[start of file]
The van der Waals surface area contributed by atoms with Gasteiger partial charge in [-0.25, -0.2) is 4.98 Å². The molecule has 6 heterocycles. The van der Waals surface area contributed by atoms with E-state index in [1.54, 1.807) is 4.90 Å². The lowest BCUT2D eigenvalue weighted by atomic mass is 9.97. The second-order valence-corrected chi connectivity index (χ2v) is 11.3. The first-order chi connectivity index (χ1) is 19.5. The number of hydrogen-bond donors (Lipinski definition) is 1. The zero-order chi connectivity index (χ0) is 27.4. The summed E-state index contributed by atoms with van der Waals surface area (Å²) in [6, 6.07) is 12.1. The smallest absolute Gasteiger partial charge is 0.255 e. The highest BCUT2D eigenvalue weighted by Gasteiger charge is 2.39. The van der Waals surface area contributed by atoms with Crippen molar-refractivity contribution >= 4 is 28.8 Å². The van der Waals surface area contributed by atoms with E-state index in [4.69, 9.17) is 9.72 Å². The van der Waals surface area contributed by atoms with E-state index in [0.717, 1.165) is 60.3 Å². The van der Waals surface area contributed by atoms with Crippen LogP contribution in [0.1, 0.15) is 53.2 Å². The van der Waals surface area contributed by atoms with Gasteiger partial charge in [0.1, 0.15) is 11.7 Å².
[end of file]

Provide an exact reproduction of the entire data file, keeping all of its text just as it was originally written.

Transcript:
The van der Waals surface area contributed by atoms with Gasteiger partial charge in [-0.25, -0.2) is 4.98 Å². The molecule has 6 heterocycles. The van der Waals surface area contributed by atoms with E-state index in [1.54, 1.807) is 4.90 Å². The lowest BCUT2D eigenvalue weighted by atomic mass is 9.97. The second-order valence-corrected chi connectivity index (χ2v) is 11.3. The first-order chi connectivity index (χ1) is 19.5. The number of hydrogen-bond donors (Lipinski definition) is 1. The zero-order chi connectivity index (χ0) is 27.4. The summed E-state index contributed by atoms with van der Waals surface area (Å²) in [6, 6.07) is 12.1. The smallest absolute Gasteiger partial charge is 0.255 e. The highest BCUT2D eigenvalue weighted by Gasteiger charge is 2.39. The van der Waals surface area contributed by atoms with Crippen molar-refractivity contribution >= 4 is 28.8 Å². The van der Waals surface area contributed by atoms with E-state index in [4.69, 9.17) is 9.72 Å². The van der Waals surface area contributed by atoms with E-state index in [0.717, 1.165) is 60.3 Å². The van der Waals surface area contributed by atoms with Crippen LogP contribution in [0.1, 0.15) is 53.2 Å². The van der Waals surface area contributed by atoms with Gasteiger partial charge in [0.1, 0.15) is 11.7 Å².